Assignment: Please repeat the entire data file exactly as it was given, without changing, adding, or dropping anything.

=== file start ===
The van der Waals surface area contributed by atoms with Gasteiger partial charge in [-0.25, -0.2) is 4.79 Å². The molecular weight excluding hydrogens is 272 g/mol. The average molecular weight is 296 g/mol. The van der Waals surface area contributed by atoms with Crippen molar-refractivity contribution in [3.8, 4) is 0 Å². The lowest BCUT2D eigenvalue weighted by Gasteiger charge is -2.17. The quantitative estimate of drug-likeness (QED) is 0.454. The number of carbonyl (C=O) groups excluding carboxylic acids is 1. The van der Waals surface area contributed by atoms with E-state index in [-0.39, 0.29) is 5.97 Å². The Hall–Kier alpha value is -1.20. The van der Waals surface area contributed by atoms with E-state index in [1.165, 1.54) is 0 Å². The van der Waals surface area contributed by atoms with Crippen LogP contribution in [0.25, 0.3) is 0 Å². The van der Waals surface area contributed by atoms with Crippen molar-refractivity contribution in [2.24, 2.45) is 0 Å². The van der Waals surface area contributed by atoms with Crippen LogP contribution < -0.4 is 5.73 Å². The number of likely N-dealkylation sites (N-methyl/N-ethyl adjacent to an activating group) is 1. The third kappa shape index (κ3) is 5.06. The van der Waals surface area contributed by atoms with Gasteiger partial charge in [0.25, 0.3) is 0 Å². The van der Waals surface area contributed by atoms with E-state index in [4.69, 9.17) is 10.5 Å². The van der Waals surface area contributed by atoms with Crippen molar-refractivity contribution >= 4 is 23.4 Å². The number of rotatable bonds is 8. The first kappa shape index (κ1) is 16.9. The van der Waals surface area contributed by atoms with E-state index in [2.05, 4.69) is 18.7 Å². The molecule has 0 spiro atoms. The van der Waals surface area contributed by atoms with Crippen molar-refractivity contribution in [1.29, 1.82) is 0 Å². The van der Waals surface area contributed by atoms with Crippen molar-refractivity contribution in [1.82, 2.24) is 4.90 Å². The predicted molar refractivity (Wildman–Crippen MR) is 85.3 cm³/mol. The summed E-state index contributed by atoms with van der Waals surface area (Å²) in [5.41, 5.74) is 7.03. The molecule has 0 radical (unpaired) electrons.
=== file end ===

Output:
The van der Waals surface area contributed by atoms with Gasteiger partial charge in [-0.25, -0.2) is 4.79 Å². The molecular weight excluding hydrogens is 272 g/mol. The average molecular weight is 296 g/mol. The van der Waals surface area contributed by atoms with Crippen molar-refractivity contribution in [3.8, 4) is 0 Å². The lowest BCUT2D eigenvalue weighted by Gasteiger charge is -2.17. The quantitative estimate of drug-likeness (QED) is 0.454. The number of carbonyl (C=O) groups excluding carboxylic acids is 1. The van der Waals surface area contributed by atoms with E-state index in [-0.39, 0.29) is 5.97 Å². The Hall–Kier alpha value is -1.20. The van der Waals surface area contributed by atoms with E-state index in [1.165, 1.54) is 0 Å². The van der Waals surface area contributed by atoms with Crippen LogP contribution in [0.25, 0.3) is 0 Å². The van der Waals surface area contributed by atoms with Crippen molar-refractivity contribution in [2.24, 2.45) is 0 Å². The van der Waals surface area contributed by atoms with Crippen LogP contribution < -0.4 is 5.73 Å². The number of likely N-dealkylation sites (N-methyl/N-ethyl adjacent to an activating group) is 1. The third kappa shape index (κ3) is 5.06. The van der Waals surface area contributed by atoms with Gasteiger partial charge in [0.25, 0.3) is 0 Å². The van der Waals surface area contributed by atoms with E-state index in [4.69, 9.17) is 10.5 Å². The van der Waals surface area contributed by atoms with Crippen molar-refractivity contribution >= 4 is 23.4 Å². The number of rotatable bonds is 8. The first kappa shape index (κ1) is 16.9. The van der Waals surface area contributed by atoms with E-state index in [2.05, 4.69) is 18.7 Å². The molecule has 0 spiro atoms. The van der Waals surface area contributed by atoms with Crippen molar-refractivity contribution in [1.29, 1.82) is 0 Å². The van der Waals surface area contributed by atoms with Crippen molar-refractivity contribution in [1.82, 2.24) is 4.90 Å². The predicted molar refractivity (Wildman–Crippen MR) is 85.3 cm³/mol. The summed E-state index contributed by atoms with van der Waals surface area (Å²) in [5.41, 5.74) is 7.03. The molecule has 0 radical (unpaired) electrons.